The sign of the covenant is made by circumcising the boys and men of Abraham’s household.  Further any boy at 8 days will be circumcised to be brought into the community.  This is an affirmation of life.  It dedicates the reproductive organ of the men not to wanton sex but to a holy covenant between God and the descendants of Abraham.  This is a radical idea.  The whole being, the whole body and fertility is connected to this special and unique religious covenant with one God.  There isn’t a separate god or goddess of fertility or a separate god or goddess of blessing.  But Abraham’s God-is a shield to Abraham and his family.

This is a point that the anti-circumcision people want to ignore. They base their assumptions about what circumcision is and isn’t on the idea that it is a medical procedure or “beauty” procedure.  For Jews and for Muslims nothing could be further from the truth.  Circumcision is a religious moment in the life of a male child; a moment to seek the Holy One’s blessing and a moment to dedicate that child to the covenantal promise extended to Abraham and his descendants.

If you don’t want to circumcise your child then don’t.  But don’t try to make laws which are anti-Semitic and Isalamaphobic which forbid circumcision of male children.  This is a religious and sacred moment. For Jews it enters our male babies into a rich historical and familial and sacred tradition. And for those that claim it is doing “harm” or hurting the infant, they haven’t seen modern circumcision or brit milah.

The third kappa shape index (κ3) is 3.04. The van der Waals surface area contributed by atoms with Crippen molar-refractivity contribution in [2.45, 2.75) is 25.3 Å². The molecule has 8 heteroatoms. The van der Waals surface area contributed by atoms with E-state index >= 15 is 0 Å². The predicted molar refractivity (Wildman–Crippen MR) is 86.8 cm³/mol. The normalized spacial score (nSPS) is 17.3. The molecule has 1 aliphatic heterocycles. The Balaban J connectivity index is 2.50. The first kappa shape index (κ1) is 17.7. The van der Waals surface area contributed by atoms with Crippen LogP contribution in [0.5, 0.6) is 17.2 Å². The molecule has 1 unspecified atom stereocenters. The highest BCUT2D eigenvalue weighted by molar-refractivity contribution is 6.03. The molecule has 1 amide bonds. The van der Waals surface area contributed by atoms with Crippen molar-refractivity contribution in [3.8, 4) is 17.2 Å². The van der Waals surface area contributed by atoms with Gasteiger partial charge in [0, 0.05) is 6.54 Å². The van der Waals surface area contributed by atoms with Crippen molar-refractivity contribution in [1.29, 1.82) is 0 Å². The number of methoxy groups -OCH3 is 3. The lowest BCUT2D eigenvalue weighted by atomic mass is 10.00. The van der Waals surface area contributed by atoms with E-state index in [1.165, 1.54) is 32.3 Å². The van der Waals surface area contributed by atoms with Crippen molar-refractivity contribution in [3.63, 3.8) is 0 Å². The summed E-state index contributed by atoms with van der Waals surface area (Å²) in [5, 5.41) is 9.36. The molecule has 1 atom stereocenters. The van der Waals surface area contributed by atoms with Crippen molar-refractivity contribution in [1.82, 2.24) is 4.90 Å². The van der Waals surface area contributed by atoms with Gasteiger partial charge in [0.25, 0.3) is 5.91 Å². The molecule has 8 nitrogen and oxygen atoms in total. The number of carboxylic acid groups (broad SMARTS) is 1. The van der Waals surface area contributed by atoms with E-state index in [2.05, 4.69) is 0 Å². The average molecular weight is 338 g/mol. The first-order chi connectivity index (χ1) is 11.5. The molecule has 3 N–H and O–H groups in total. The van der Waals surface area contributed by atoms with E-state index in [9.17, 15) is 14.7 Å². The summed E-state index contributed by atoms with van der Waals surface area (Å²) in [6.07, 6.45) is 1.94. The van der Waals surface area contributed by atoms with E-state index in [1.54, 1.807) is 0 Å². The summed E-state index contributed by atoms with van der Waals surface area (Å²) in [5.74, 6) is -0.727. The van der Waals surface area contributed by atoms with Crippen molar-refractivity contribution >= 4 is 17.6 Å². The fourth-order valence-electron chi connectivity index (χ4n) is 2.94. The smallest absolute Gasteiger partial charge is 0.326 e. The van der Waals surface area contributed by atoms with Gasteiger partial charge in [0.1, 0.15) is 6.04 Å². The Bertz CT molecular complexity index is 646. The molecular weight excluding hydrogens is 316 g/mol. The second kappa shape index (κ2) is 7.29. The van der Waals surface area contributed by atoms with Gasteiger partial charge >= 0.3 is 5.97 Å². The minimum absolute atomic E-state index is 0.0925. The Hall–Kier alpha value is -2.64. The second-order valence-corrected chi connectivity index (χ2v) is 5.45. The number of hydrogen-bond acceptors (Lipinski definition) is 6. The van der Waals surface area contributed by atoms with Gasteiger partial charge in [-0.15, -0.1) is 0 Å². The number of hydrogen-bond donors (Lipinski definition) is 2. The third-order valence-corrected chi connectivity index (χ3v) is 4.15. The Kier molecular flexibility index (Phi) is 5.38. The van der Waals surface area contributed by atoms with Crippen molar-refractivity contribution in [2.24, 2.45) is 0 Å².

Finally the comparison with what is called women’s circumcision is a completely false analogy.  For women this is genital mutilation because they actually cut out the clitoris completely.  Circumcision doesn’t remove the penis. Just the foreskin.  So let’s stop making the comparison now.

Today we still welcome our male babies at eight days with a Brit Milah ceremony which includes the circumcision and naming.  And we also welcome our daughters at eight days with a Brit Banot ceremony which includes rituals like feet washing, candle lighting and a naming. These ceremonies acknowledge and celebrate the birth of a child into the covenant of Judaism and their families.

This week’s Torah portion is ancient indeed and yet at each Brit Milah  and Brit Banot ceremony-we pray that each baby will grow towards a life filled with Torah, a sacred relationship and good deeds.  Ken Yicanes (Ticanes) L’Torah, L’chupah u’lamaasim Tovim.    We hope that each child can grow to fulfill this ancient promise!

The San Francisco bris ban

In San Francisco the Anti-Semites are at work.  They have collected enough signatures to place an anti-circumcision initiative on the fall ballot in San Francisco county. It would be a crime to perform a circumcision on a minor child. This would involve jail time and a minimum $1000 fine.